The JGM BitBlog: How do skilled racial minority migrant women achieve success in a White labor market?
Thora H. Christiansen, School of Business, University of Iceland, Reykjavik, Iceland
Erla Solveig Kristjansdottir, School of Business, University of Iceland, Reykjavik, Iceland
How do skilled migrant women of minority racial backgrounds manage to reach middle- or upper-level management positions in the White Icelandic labor market? What barriers have they had to overcome, how have they overcome them, and what kinds of barriers remain?
Seeking to answer these questions, the article sheds light on the pervasiveness of gender, racial, and ethnic barriers, even in a socially and gender-equal Nordic country. Moreover, the narratives of skilled migrant women of racial minority backgrounds illuminate how their self-efficacy and agency allowed them to source strength from their background and experiences of challenges. Through reframing, they adopted a mindset of resilience and determination, proactively redefined the context, turned negatively stereotyped identities into positive assets and engaged strategically with barriers based on gender, language, or migrant status. In contrast, the subtle and covert nature of racial prejudice, in the context of the invisible norm of Whiteness, felt impossible to address.
Iceland, being one of the Nordic countries, provides an interesting backdrop for the study. Immigration has increased rapidly in the past two decades and is projected to continue to grow well past 20% of the population as labor shortages persist and the healthcare- and tech sectors are in serious need of highly skilled labor, beyond what the local education system can provide. The small population has historically been very homogeneous and White, and the findings illustrate how the labor market is just starting to come to terms with the challenges of managing an ethnically and racially diverse workforce.
The skilled racial minority migrant women interviewed for the study all hold middle- or upper management positions. Such professional success is rare for racial minority migrant women and to gain access to those positions they all described having had to tap into their migrant experiences and adopt a mindset of resilience and determination. They typically reframed obstacles as experiences that made them even stronger and more determined. The quote: “I don’t see obstacles; I only see steps” illustrates this mindset.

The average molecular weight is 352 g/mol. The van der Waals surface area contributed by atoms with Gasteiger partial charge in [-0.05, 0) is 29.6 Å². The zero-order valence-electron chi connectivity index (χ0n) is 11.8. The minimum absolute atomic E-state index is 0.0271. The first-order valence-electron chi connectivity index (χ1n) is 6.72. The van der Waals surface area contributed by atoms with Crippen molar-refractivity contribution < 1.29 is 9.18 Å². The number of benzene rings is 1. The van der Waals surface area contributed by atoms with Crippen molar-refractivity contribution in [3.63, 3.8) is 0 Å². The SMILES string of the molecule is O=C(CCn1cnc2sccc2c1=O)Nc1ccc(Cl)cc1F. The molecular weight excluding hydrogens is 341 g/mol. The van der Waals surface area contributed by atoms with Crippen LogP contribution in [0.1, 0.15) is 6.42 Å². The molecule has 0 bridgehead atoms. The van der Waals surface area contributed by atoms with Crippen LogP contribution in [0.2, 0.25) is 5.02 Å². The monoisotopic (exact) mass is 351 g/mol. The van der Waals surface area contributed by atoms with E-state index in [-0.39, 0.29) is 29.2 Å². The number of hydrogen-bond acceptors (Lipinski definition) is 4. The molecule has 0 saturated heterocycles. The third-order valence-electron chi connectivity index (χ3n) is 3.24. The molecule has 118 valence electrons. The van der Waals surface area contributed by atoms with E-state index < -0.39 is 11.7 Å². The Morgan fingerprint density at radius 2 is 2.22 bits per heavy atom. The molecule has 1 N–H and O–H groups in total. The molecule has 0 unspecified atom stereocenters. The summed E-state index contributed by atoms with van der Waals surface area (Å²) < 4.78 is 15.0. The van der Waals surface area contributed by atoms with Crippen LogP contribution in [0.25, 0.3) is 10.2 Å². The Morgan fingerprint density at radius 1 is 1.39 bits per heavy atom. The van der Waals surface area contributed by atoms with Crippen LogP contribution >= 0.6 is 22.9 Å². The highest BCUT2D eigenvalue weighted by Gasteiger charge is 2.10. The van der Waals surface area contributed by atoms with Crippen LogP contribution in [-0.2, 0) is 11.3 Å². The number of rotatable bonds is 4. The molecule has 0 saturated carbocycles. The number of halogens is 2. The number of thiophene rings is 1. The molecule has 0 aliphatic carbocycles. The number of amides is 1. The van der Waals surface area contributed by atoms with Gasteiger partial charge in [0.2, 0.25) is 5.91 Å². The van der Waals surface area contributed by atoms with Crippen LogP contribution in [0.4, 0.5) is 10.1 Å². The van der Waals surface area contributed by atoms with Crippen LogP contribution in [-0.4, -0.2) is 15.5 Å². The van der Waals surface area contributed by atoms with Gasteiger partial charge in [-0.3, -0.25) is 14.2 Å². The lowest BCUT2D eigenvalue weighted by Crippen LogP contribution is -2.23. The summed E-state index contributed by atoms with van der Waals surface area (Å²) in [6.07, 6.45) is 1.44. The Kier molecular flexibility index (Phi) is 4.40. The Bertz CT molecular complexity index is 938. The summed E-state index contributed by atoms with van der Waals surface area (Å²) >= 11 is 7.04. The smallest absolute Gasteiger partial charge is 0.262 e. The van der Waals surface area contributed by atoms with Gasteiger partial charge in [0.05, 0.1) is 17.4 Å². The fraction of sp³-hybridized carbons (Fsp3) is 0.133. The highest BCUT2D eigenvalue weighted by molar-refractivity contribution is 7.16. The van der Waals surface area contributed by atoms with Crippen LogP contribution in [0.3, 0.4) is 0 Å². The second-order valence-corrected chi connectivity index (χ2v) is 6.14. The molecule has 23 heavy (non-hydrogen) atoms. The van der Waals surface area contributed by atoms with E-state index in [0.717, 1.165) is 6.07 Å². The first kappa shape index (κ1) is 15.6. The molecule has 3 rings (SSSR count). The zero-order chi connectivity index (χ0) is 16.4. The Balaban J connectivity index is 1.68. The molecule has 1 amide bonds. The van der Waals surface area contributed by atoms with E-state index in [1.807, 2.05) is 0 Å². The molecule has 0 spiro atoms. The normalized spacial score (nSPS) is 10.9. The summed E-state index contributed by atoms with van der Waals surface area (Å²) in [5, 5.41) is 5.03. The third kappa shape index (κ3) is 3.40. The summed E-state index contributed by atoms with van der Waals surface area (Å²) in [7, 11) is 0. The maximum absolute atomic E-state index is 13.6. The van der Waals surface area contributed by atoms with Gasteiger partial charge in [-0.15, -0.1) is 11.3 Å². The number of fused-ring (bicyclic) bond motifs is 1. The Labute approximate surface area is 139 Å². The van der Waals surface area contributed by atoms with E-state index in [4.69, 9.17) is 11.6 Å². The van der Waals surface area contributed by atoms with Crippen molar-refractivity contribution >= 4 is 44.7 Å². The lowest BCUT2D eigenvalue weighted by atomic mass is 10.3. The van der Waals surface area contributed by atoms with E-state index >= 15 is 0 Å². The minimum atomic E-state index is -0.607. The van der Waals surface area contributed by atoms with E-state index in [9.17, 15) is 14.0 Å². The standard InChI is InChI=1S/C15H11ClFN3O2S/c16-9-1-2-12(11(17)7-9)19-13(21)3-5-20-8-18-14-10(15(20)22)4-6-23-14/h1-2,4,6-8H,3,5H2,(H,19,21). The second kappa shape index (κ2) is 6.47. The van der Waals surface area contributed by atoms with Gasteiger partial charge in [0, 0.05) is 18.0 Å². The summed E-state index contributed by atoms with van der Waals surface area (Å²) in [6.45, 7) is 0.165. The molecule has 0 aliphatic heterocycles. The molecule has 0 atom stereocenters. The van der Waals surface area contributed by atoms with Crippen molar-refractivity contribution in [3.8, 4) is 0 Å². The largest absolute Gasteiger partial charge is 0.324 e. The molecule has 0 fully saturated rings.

Although Iceland is a frontrunner in gender equality, all the women described having experienced the gender barrier. The article outlines how they reframe and deploy various strategies that have allowed them to overcome this and other barriers. Nevertheless, one major barrier remained firmly in place; Whiteness. The racial prejudice that the women experienced in the workplace tended to be very subtle, yet they found it threatening. Racism is such a taboo topic that they felt that the only option was avoidance; to avoid standing out or to walk away, because confrontation was unthinkable.
The article discusses the need to recognize the invisible norm of Whiteness in Iceland and the implications of inclusion for managing an ethnically and racially diverse workforce.
To read the full article, please see the Journal of Global Mobility publication:
Christiansen, T.H. and Kristjánsdóttir, E.S. (2022), "“Whether you like my skin or not, I am here”: skilled racial minority migrant women's experiences of navigating career challenges in the White Icelandic labor market", Journal of Global Mobility, Vol. 10 No. 4, pp. 496-514. https://doi.org/10.1108/JGM-05-2022-0019 (Open Access)